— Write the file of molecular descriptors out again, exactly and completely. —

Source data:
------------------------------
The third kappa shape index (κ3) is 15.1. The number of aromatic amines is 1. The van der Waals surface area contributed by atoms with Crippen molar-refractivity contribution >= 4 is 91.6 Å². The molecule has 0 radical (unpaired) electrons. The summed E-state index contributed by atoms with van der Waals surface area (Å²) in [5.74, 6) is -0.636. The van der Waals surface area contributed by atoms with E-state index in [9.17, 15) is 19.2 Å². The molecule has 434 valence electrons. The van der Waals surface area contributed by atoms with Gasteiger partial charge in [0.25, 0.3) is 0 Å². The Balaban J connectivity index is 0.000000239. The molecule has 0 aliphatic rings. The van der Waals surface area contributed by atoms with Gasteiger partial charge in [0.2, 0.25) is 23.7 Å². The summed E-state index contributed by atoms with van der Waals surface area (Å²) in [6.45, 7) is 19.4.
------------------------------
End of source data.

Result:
The third kappa shape index (κ3) is 15.1. The number of aromatic amines is 1. The van der Waals surface area contributed by atoms with Crippen molar-refractivity contribution >= 4 is 91.6 Å². The molecule has 0 radical (unpaired) electrons. The summed E-state index contributed by atoms with van der Waals surface area (Å²) in [5.74, 6) is -0.636. The van der Waals surface area contributed by atoms with E-state index in [9.17, 15) is 19.2 Å². The molecule has 434 valence electrons. The van der Waals surface area contributed by atoms with Gasteiger partial charge in [0.25, 0.3) is 0 Å². The Balaban J connectivity index is 0.000000239. The molecule has 0 aliphatic rings. The van der Waals surface area contributed by atoms with Gasteiger partial charge in [0.2, 0.25) is 23.7 Å². The summed E-state index contributed by atoms with van der Waals surface area (Å²) in [6.45, 7) is 19.4.